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Are Escort Services Poised to Go Mainstream?

05.13.2008 11:41 | DISPATCHES

Whores no more.

On the job, the key for many of us is adapting by adopting -- an alternate personality, that is. But some jobs arouse emotions and sensations that are too overwhelming for the conscious mind. In the process called splitting, we shunt those off to a kind of branch line of our consciousness.

Sex work is such a job. Its laborers often find the only way to survive is by putting as much distance as possible between their real and work selves. The lack of self-respect inherent in these evasion tactics is magnified by the need to hide the nature of their work from loved ones.

If only because of the contortions into which many are forced to twist their psyches, sex workers deserve as much respect as those tilling any field. Granting them the legal right to organize and providing them with protection under labor and employment laws would be a start.

Is that likely to happen anytime soon? It's tough to say. But, due to its prevalence on the Internet, porn has begun to gain acceptance with segments of society hitherto unacquainted with it. Such as teenage girls, some of whom not only dress, but undress, like porn stars, after which they seem to have no qualms about being videotaped.

Others, less bold, avoid condemning porn out of fear that boys will think a girl is a buzzkill. It's the reverse of the way girls were slimed as sluts in previous generations. But the effect is the same.

Second, we all know how the opportunity to make big money confers status on any enterprise. If gangster rap, spawned, in part, by the crack culture, can find a home on MTV, why can't porn break through?

In a May 15 Rolling Stone article, "The Sex Queen of L.A." (not available online), Vanessa Gregoriadis chronicles how a California madam named Michelle "Nici" Braun was sought out by Turkish billionaire Hakan Uzan.

"The money and word-of-mouth business that Nici received from Uzan enabled her to do what no madam had done before: create a new high end of the escort industry. . . . Prominent athletes, TV stars and Fortune 500 CEOs. . . flocked to Nici for access to her elite clientele. . . the pinnacle of L.A. beauty. . . models for Maxim and FHM, big-name porn stars and Playmates. . . a Survivor: China contestant and [a] WWE star."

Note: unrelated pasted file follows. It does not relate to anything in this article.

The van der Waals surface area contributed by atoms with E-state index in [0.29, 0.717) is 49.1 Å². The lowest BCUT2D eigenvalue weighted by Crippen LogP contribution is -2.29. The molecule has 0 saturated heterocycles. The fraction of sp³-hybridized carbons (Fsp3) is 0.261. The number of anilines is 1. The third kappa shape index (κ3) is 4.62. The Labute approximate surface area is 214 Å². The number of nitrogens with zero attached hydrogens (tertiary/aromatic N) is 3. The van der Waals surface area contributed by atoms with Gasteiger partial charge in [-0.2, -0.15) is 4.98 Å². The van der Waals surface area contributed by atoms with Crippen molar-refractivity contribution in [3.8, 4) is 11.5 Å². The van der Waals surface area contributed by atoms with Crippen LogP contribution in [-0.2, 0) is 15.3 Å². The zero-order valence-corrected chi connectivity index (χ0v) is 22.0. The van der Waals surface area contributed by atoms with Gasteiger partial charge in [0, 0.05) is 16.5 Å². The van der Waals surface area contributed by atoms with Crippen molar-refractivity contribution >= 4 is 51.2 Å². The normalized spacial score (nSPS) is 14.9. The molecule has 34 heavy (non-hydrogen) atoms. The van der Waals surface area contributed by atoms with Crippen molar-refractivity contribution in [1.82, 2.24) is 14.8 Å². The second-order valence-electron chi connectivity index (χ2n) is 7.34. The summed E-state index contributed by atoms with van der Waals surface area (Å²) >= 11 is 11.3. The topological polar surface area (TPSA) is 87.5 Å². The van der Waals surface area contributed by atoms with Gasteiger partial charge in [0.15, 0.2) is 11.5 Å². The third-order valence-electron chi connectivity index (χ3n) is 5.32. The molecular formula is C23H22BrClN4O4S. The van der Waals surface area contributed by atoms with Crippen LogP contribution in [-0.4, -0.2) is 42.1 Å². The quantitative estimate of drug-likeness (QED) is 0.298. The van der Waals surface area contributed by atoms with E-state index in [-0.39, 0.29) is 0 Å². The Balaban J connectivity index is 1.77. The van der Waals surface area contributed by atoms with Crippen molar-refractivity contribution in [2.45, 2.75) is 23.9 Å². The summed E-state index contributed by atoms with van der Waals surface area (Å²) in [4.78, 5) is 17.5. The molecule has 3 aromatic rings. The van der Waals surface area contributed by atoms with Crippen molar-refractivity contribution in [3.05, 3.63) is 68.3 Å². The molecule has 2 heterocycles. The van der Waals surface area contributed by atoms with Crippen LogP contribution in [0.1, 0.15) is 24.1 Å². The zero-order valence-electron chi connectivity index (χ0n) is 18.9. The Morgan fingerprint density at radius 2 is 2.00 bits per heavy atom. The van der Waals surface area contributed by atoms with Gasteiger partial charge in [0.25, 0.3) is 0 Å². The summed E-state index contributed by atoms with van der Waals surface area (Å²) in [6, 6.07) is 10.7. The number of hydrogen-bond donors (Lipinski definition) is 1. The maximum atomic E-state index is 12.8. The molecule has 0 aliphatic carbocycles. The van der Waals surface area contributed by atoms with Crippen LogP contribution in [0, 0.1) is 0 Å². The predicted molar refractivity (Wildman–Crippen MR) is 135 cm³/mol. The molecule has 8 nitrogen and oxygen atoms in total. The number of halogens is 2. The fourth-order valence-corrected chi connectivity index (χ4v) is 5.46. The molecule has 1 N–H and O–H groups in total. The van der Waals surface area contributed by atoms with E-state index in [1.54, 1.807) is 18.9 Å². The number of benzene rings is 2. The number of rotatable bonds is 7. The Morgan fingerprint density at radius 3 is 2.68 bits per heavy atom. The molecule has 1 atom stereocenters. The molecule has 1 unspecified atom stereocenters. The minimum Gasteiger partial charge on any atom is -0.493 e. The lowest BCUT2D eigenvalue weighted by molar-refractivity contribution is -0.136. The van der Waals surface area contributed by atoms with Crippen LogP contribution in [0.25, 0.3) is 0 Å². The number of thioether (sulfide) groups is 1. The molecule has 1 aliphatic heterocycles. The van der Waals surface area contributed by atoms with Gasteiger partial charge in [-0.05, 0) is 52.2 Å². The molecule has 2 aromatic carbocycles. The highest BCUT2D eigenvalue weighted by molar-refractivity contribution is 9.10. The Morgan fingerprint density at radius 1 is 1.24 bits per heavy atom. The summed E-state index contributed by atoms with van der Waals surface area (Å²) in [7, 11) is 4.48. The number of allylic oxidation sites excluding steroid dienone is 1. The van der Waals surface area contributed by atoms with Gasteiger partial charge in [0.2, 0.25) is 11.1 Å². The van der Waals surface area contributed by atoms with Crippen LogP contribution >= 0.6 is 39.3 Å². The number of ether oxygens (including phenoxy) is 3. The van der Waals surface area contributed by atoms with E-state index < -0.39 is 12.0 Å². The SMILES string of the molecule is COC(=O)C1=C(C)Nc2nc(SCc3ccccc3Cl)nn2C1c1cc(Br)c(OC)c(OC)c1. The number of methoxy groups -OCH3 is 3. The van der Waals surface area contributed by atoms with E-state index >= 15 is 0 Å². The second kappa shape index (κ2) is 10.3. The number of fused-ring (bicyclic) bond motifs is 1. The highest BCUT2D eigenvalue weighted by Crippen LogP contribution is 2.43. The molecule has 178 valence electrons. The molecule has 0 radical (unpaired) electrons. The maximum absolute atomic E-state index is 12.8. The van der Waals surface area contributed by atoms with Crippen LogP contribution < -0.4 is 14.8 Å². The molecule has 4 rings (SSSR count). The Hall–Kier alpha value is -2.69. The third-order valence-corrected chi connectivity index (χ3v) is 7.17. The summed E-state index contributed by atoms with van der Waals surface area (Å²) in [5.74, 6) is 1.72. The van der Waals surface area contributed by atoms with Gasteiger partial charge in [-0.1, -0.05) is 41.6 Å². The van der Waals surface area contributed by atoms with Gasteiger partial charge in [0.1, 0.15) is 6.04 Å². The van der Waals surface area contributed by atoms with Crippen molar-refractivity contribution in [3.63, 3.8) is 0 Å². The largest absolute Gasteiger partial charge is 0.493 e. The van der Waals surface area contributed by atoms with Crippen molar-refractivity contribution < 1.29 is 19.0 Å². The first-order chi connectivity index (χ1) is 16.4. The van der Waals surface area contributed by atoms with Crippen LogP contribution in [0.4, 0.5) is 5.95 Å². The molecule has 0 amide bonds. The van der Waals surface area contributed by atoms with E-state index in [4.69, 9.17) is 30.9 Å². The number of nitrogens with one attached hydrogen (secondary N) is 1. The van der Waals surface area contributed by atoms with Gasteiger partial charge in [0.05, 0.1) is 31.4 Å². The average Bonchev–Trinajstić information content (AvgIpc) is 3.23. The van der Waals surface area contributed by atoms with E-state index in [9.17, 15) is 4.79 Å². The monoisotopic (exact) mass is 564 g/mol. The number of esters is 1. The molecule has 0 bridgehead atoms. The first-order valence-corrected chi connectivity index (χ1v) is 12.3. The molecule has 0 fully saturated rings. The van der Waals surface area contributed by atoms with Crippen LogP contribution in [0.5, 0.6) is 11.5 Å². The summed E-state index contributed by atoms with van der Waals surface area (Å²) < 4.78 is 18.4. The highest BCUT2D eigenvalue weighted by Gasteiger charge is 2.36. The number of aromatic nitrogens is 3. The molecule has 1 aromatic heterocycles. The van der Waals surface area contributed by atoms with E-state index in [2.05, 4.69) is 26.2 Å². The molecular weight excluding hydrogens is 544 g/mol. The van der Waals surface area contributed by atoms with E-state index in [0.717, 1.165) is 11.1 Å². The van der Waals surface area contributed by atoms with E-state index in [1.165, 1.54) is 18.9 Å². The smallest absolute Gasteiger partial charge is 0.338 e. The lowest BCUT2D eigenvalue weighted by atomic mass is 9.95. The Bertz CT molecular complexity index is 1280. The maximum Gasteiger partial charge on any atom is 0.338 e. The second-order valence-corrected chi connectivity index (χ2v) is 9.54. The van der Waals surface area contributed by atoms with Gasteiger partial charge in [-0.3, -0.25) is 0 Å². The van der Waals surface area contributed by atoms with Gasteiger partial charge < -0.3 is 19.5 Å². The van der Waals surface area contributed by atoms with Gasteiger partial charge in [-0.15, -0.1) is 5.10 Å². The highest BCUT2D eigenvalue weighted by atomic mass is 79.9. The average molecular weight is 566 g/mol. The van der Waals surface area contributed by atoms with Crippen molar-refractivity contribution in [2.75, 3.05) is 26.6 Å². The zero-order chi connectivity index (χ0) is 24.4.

The magazine models and Survivor contestant may have had no other immediate prospects. Along with the WWE star, though, the porn stars had careers, however short-term. But it seems a porn career isn't what it was.

"There is no real money to be made anymore," Gregoriadis writes. There are too many "girls willing to show the world their nakedness, no matter how hot they are. . . . willing to be ogled [on the Web] for next to nothing."

They've been replaced at the strip clubs they used to tour for extra money by women at least as attractive willing to work for less money. "For Playmates and porn stars," Georgiadis writes, "there's only one way left to supplement their income: meeting fans in private settings."

In fact, porn-industry journalist Luke Ford told Georgiadis, "Almost every porn star is an escort now."

It's not just in pornography where the stars are doing the mountain-comes-to-Mohammed act. In the music industry, file-sharing is not only eviscerating the sales of CDs, but cutting into those of MP3 files as well. Except for top acts, recorded music is now viewed as a promotional tool to draw fans to performances, where the real money is made.

Both fields are also paralleled by the lecture circuit, where people are making more money speaking than on whatever made them famous in the first place.

It's true that the Internet has depressed the music and sex industries. But at least it's yielded a nugget of irony. Musicians spending more time on the road than ever and porn stars making social calls runs counter to the Internet's reputation for facilitating isolation, whether it's in the form of cocooning or agoraphobia. Consumers and providers are face to face again.

Meanwhile, will escort services every be unconditionally accepted in the mainstream of American life? Give a madam her own reality show and we'll see what shakes out.


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